Take the 2-minute tour ×
User Experience Stack Exchange is a question and answer site for user experience researchers and experts. It's 100% free, no registration required.

I'm wondering why double-handle faucets are still installed in sinks, bathtubs, etc in newer places of dwelling as well as public washrooms. From reading, they appear to be easier to install, but surely this can't be the only reason.

I can understand the uses of double-handle faucets in commercial environments (e.g. restaurants), but at home they are really inconvenient:

  • They require either two hands to operate or twice the amount of time when operating them sequentially with one hand.
  • They waste a lot of water when you are trying to get a precise temperature (there goes 200 L of water and I still haven't gotten into the shower)
  • They provide two points of failure in the case of a leak
  • Where labelling is required (e.g. hotels), the labels "H" and "C" aren't easily internationalized, though you could use blue and red
  • Teaching children how to use a tap seems generally more difficult with double-handle faucets

In public washrooms, patrons generally just want to wash their hands. In some areas, laws require the water to be a certain temperature, but again, compliance can be achieved by setting the temperature of the water for a mixer tap.

I've seen two designs of mixer taps, where they either go from cold to hot, or there is a default position in the middle and left is hot, right is cold.

Has there been a study on this or are there points that I'm missing from a UX perspective?


For reference purposes:

Double-handle faucet - Two knobs that allow you to control the volume of hot and cold water independently

Mixer tap (single-handle faucet) - One knob that allows you to control the volume of water.

share|improve this question
2  
I suspect the downvotes are because this question is a "what's the deal with.. X" question. See relevant meta: meta.ux.stackexchange.com/questions/1650/… –  RedSirius Jul 7 at 12:06
    
You might be interested in similar discussion in this question: ux.stackexchange.com/questions/57929/… –  Alex Feinman Jul 7 at 13:02
    
I wouldn't say that it's any easier to get the right temperature with one handle than with 2. –  Bill Dagg Jul 9 at 19:09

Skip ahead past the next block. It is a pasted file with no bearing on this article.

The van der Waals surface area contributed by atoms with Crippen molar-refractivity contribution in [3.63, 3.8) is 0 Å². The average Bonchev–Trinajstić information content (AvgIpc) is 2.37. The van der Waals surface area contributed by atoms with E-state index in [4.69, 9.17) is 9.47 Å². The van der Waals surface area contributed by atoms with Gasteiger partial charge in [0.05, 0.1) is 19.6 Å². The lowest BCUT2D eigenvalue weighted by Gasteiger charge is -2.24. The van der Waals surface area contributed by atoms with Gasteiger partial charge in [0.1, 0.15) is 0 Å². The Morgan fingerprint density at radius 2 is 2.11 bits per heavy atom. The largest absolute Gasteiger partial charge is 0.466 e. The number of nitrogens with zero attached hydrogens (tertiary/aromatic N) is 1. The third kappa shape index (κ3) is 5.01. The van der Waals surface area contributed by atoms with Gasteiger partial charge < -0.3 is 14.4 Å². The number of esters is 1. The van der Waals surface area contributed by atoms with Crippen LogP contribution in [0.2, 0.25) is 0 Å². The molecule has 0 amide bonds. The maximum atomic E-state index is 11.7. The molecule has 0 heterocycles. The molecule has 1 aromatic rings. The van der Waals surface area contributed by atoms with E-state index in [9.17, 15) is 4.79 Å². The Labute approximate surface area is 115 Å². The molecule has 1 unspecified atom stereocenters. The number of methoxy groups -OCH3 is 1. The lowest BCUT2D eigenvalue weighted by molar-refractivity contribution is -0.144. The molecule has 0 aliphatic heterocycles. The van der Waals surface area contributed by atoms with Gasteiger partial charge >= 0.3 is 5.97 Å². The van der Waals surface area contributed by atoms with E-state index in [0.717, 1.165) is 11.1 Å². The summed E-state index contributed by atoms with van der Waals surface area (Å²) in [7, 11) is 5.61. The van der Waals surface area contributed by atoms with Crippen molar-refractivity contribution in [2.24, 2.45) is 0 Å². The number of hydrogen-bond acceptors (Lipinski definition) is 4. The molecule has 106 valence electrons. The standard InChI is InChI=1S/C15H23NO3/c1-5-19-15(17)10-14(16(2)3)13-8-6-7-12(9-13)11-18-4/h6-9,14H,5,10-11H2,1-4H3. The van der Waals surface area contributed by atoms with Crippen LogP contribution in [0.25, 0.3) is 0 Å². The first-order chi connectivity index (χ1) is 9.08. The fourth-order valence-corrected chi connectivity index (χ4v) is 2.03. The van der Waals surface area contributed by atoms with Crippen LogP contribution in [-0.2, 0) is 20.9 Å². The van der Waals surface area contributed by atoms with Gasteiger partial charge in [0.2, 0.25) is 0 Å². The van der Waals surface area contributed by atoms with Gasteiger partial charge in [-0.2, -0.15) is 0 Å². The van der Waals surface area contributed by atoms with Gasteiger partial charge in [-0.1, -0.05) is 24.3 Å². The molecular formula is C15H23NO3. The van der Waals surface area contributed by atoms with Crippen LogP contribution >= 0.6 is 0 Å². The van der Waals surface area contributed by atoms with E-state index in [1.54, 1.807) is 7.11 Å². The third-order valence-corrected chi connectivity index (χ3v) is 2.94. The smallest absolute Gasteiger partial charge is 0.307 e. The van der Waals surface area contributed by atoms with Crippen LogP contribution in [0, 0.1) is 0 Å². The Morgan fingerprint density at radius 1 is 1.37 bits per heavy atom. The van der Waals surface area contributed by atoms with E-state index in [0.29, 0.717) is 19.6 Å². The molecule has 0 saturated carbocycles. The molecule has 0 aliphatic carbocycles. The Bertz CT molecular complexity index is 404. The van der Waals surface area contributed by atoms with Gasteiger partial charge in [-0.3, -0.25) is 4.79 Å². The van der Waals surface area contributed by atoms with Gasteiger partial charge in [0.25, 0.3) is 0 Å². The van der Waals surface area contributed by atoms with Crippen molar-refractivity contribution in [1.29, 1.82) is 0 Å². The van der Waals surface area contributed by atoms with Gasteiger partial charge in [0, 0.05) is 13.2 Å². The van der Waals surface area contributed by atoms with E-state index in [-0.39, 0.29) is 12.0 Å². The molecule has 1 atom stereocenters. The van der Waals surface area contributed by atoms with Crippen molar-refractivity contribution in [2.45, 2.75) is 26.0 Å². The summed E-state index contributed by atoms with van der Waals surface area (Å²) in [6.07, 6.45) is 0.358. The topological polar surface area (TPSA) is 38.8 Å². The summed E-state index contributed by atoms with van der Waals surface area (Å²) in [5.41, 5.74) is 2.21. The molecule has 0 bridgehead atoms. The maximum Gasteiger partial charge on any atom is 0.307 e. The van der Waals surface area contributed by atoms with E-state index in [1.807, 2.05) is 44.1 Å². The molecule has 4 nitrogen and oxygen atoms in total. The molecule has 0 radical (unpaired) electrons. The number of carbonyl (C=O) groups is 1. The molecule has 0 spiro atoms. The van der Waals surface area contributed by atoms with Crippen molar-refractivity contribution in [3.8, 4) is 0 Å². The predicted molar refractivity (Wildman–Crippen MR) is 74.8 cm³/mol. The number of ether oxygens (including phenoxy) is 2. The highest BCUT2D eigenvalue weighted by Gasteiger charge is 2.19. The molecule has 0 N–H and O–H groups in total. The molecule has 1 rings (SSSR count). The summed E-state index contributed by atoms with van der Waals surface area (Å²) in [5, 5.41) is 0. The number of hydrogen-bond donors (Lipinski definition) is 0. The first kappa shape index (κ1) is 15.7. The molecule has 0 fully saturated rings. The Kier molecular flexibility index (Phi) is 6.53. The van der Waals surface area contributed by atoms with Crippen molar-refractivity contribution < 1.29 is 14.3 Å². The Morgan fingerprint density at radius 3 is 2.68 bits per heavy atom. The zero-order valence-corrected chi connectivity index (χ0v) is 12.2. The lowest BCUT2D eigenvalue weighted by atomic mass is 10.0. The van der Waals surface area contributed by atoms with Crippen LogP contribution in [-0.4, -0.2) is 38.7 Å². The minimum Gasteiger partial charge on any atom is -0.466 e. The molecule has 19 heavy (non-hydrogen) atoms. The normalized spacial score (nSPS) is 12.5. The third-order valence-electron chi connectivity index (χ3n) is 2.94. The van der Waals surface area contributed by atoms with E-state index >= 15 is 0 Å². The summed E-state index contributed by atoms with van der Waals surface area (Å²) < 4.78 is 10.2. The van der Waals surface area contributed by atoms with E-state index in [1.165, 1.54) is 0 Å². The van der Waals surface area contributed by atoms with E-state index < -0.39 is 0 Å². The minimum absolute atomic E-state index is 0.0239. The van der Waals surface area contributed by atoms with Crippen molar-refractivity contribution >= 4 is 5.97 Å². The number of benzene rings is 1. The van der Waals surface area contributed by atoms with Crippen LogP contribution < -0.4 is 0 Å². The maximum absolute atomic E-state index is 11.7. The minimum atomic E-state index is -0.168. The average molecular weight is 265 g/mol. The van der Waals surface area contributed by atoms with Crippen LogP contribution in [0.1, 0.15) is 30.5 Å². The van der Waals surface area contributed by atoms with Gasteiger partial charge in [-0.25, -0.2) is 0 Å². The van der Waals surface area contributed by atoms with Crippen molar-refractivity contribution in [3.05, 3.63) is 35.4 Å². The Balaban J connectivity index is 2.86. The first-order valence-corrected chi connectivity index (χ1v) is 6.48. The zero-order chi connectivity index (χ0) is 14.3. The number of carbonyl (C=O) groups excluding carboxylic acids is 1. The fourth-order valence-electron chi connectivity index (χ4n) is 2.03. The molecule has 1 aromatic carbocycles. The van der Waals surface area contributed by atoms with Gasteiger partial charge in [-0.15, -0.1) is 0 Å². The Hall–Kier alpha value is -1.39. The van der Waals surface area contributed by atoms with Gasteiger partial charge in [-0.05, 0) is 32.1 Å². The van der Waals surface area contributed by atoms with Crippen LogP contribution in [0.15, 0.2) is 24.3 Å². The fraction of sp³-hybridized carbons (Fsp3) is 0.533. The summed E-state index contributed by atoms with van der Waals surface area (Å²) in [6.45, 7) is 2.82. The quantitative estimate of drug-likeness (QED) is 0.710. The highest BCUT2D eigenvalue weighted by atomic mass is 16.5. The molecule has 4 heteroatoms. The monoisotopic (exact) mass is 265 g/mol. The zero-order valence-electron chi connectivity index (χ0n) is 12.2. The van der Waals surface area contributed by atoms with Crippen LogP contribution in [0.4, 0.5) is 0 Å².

3 Answers 3

up vote 5 down vote accepted

Going from a two-tap system to a mixer system often means replacing the porcelain sink itself. This is a much more costly proposition than simply updating the hardware; the new sink is expensive, you need to cart away the old one, and you may need to open up the wall to install the new one.

Style is also a primary reason. For some people, the look of the two-faucet style indicates quality, or heritage, or simple familiarity.

Finally, it is easier for some users (e.g., kids) to use the cold-water tap with no chance of scalding.

share|improve this answer
1  
The scalding issue is actually a big one - there is always the potential for a mixer tap to contain some hot water. Users have to learn to run a mixer tap for a second to ensure that it won't deliver unexpectedly hot water. –  PhillipW Jul 8 at 14:06

There are actually three varieties:

  1. Mixer tap, with one handle
  2. Mixer tap, with separate hot and cold handles
  3. Two completely separate taps, such that the hot and cold water only mix in the sink

Obviously, Type 1 is most convenient.

Type 2 does have an advantage in energy savings. Often, with a single handle, a user will leave the handle somewhere in the middle, such that it draws water from both the hot and cold pipes. However, the hot-water draw is often unintentional. The user will just wash his/her hands for a few seconds, not long enough for the water to get warm, and not really caring that the water is cold. Nevertheless, drawing cooled water from the hot side does have a consequence, since the hot water tank will need refilling. Therefore, users of single-handle mixer taps will often unknowingly waste energy heating water for absolutely no benefit. (The Swiss government, for example, runs a campaign to remind people to keep the lever turned all the way to the right, which would not be necessary with a two-handle system.)

The British, though, seem to be stuck on Type 3. Part of the reason is a fear that a dirty heater tank could contaminate the cold water supply if mixing were allowed. Mostly, it seems to be a case of stubborn conservatism.

share|improve this answer

Single handle faucets are very handy indeed because they give independent control of (i) the flow and (ii) the temperature.

Among the relative advantages of two-handle faucets, one can mention :

  • style : although subjective, some are sensitive to their style and prefer them over single-handle faucets when they favour an old-looking style
  • ease of use to tap either cold or hot water : being able to easily tap either as-cold- or as-hot-as-possible water is a frequent need in some places, e.g. kitchens. This assumes that handles are efficiently characterized, namely with widely agreed conventions like red and blue markings.
share|improve this answer

Your Answer

 
discard

By posting your answer, you agree to the privacy policy and terms of service.

Not the answer you're looking for? Browse other questions tagged or ask your own question.